By Grace Thornton
The Alabama Baptist
Noel Vickers said there are definitely people who have faced tougher times than he has through the past few months.
He thinks of his cousin who’s been facing cancer and had to go in for treatments alone because of COVID-19 restrictions.
He thinks of church members who are older or have health issues who have needed to stay isolated.
Isolated — that’s the word that hit him the hardest.
Facing things alone
Vickers, pastor of New Prospect Baptist Church, Ashland, went in for three outpatient surgeries during COVID-19, and every time as his wife was told she wasn’t allowed to go with him, he thought of how hard it must be for people to face things alone during times like these.
“People are scared,” he said. “We’ve gone through a lot of history as a nation this year already.”
But one thing Vickers sees in all this is an opportunity to lean into two truths — how much we need God and how much we need each other.
“Maybe that’s one thing the Lord is trying to teach us through this, when we get to a place like this — we can rely on Him to do more when we can’t do it ourselves,” he said.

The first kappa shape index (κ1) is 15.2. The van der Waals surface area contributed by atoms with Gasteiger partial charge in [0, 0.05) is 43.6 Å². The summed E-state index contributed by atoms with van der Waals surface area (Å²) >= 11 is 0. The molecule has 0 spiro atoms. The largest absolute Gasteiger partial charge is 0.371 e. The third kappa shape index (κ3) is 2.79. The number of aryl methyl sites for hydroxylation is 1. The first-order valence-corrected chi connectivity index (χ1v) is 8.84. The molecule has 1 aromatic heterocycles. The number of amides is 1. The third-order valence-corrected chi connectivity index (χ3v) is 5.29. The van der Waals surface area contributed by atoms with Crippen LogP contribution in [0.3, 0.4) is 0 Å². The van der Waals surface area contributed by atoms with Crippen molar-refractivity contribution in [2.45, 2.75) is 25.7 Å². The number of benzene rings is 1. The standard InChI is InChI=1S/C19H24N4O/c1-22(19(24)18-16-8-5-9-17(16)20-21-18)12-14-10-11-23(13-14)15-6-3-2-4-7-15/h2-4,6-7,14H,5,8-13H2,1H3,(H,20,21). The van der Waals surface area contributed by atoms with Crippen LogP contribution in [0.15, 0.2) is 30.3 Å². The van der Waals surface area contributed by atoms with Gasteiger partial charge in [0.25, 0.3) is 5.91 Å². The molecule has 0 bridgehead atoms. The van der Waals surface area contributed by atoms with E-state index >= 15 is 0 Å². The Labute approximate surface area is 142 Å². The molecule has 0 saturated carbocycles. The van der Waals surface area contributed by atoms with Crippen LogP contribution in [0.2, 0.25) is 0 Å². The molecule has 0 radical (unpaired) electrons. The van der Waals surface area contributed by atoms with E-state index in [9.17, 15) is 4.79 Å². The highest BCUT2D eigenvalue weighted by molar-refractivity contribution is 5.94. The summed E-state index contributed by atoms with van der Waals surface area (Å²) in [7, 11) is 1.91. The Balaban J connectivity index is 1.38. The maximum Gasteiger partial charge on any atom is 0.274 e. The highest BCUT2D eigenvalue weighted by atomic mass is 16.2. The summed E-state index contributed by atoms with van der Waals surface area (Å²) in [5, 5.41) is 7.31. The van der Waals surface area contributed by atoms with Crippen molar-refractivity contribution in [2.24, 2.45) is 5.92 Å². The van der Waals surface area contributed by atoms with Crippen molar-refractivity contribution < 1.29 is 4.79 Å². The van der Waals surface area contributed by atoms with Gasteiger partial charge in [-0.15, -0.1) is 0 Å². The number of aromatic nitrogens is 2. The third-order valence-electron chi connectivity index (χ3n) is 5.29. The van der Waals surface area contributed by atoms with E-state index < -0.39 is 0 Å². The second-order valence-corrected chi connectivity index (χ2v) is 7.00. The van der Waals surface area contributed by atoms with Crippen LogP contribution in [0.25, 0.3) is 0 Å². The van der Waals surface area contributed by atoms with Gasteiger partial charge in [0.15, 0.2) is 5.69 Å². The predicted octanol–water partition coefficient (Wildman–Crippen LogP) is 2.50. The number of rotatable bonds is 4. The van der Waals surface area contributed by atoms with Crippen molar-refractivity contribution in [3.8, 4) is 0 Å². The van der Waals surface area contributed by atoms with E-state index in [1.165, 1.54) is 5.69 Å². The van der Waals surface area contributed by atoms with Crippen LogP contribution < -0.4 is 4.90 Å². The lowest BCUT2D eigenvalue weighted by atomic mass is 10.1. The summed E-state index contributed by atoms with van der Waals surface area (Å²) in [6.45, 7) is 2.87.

For him, that’s meant trying to pull together with church leadership to keep the church going when they got down to the “nitty gritty” — only four or five people coming on Sunday mornings at the height of the meeting restrictions.
It’s also meant learning to use Facebook to post sermon videos when there’s no internet or phone service at the church.
“Our church people have really stepped up to help,” Vickers said. “That’s been so encouraging. I think what we need most is for churches to pray for each other right now. We’re headed for a better home — but we still have a lot to face here.”
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